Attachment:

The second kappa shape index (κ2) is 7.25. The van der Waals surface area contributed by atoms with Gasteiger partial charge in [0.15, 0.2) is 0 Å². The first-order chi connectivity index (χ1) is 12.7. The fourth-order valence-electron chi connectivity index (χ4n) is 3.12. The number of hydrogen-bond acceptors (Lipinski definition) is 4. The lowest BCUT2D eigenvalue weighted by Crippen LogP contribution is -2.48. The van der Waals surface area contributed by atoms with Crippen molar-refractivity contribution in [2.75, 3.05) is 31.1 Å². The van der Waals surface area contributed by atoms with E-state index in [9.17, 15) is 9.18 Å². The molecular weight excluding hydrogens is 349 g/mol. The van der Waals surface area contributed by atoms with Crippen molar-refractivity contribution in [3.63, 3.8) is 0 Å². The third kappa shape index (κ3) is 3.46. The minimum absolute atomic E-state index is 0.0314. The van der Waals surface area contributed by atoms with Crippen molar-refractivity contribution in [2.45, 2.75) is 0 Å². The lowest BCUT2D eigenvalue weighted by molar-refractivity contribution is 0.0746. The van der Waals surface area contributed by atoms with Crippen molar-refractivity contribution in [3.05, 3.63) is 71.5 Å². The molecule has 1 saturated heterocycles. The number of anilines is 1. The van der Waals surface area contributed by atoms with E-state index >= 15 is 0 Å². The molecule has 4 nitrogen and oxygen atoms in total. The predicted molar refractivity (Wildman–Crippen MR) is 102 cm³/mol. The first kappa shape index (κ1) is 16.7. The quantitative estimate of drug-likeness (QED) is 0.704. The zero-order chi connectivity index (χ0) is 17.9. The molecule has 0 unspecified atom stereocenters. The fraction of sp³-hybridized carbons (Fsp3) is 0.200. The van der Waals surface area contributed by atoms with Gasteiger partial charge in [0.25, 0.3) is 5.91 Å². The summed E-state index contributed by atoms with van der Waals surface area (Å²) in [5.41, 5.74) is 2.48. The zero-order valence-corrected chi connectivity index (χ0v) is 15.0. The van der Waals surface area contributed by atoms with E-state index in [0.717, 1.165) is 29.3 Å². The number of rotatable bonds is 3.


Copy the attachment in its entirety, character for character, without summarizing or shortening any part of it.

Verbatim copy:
The second kappa shape index (κ2) is 7.25. The van der Waals surface area contributed by atoms with Gasteiger partial charge in [0.15, 0.2) is 0 Å². The first-order chi connectivity index (χ1) is 12.7. The fourth-order valence-electron chi connectivity index (χ4n) is 3.12. The number of hydrogen-bond acceptors (Lipinski definition) is 4. The lowest BCUT2D eigenvalue weighted by Crippen LogP contribution is -2.48. The van der Waals surface area contributed by atoms with Crippen molar-refractivity contribution in [2.75, 3.05) is 31.1 Å². The van der Waals surface area contributed by atoms with E-state index in [9.17, 15) is 9.18 Å². The molecular weight excluding hydrogens is 349 g/mol. The van der Waals surface area contributed by atoms with Crippen molar-refractivity contribution in [3.63, 3.8) is 0 Å². The third kappa shape index (κ3) is 3.46. The minimum absolute atomic E-state index is 0.0314. The van der Waals surface area contributed by atoms with Crippen molar-refractivity contribution in [2.45, 2.75) is 0 Å². The lowest BCUT2D eigenvalue weighted by molar-refractivity contribution is 0.0746. The van der Waals surface area contributed by atoms with Crippen molar-refractivity contribution in [3.05, 3.63) is 71.5 Å². The molecule has 1 saturated heterocycles. The number of anilines is 1. The van der Waals surface area contributed by atoms with E-state index >= 15 is 0 Å². The molecule has 4 nitrogen and oxygen atoms in total. The predicted molar refractivity (Wildman–Crippen MR) is 102 cm³/mol. The first kappa shape index (κ1) is 16.7. The quantitative estimate of drug-likeness (QED) is 0.704. The zero-order chi connectivity index (χ0) is 17.9. The molecule has 0 unspecified atom stereocenters. The fraction of sp³-hybridized carbons (Fsp3) is 0.200. The van der Waals surface area contributed by atoms with Gasteiger partial charge in [0.25, 0.3) is 5.91 Å². The summed E-state index contributed by atoms with van der Waals surface area (Å²) in [5.41, 5.74) is 2.48. The zero-order valence-corrected chi connectivity index (χ0v) is 15.0. The van der Waals surface area contributed by atoms with E-state index in [0.717, 1.165) is 29.3 Å². The number of rotatable bonds is 3.